For many years since 1986, a visit by any foreigner, or even by the Red Cross, into the towns of Mullaitivu, Pudukudiyiripu, Mullivaykal and Nandi kadal in the Northeast of the island, was not permitted by the Government of SriLanka. The media and the world were kept out from knowing the real situation of a bloody civil war. It was fought in four phases and raged for more than 25 years between the government and the Liberation Tigers of Tamil Eellam who were fighting for an Independent Tamil state. The world witnessed a mass exodus of Tamils fleeing their homeland and seeking refuge all over the globe. But no one really cared.
The fight was so deadly and uncompromising, that the first phase during the early eighties saw heavy bloodshed among both parties who ultimately could consolidate positions amidst the heavy losses. In 1987 the Indian Peacekeeping force tried to implement a peace accord by forcibly disarming the Tamil soldiers. This led the LTTE into assassinating ministers belonging to SriLanka and also the former Prime minister of India. The LTTE who were, till then, looked upon as freedom fighters, then came to be branded as terrorists. This led to the second phase of the war in which the Srilankan army wrested back control of its lost territories, particularly the Tamil homeland of Jaffna, Elephant Pass and the neighbouring districts.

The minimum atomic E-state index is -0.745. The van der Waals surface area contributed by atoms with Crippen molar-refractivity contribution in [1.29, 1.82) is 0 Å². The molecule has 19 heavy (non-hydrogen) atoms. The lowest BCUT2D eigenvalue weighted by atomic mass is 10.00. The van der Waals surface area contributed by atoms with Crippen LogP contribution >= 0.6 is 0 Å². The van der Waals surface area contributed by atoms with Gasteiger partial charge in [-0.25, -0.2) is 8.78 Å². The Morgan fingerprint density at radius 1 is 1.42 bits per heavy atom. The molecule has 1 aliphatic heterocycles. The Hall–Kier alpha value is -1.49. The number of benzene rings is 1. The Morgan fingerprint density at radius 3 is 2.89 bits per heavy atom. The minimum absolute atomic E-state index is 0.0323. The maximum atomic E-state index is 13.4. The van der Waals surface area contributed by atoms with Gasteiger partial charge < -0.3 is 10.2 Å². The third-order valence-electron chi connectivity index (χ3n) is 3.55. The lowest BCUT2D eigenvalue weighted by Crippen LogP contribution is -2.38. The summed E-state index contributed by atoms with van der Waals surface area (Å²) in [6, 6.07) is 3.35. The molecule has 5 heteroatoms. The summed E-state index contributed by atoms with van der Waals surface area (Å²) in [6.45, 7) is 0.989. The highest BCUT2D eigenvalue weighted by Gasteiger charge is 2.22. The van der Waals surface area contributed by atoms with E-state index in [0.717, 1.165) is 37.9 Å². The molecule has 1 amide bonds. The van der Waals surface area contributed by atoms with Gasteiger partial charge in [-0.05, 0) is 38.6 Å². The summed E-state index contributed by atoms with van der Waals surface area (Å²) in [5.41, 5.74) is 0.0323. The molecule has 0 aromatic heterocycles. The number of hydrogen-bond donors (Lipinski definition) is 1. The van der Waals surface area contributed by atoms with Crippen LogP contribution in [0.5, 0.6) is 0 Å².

Eventually, the Triparte accord brought about by India was given up and shunned by warring parties and retaliation saw the beginning of the third phase of the war. The LTTE unleashed a retaliatory attack called “Operation unceasing waves” and shocked the world with stunning victories, overrunning the heavily fortified SriLankan army camps in Mullaithivu, Omanthai, Thandikulam, Killinochi, Elephant pass, A9 highway and Jaffna wresting back the Northeastern districts from the government forces. It went on to administer the territories and also grew to attack Anuradhapura airbase, the Trincomolee naval base and even the capital city of Srilanka, Colombo. The attack on Colombo by use of a single-engine aeroplane forced the final phase of war. Srilanka with the tacit support of the western world, China, India as well as Pakistan, unleashed the bloodiest war which is now described as a calculated cruel massacre of the Tamil ethnic community. This war zone in Mullaitivu, Pudukudiyiripu, Mullivaykal and Nandi kadal witnessed a genocide. It was termed to be as cruel as that of the Nazi Regime or the Khmer Rouge.
The end of a bloody era of about thirty years finally ended in 2009 with the Northeast now subjected to reconciliatory programs under the United Nations through the Government.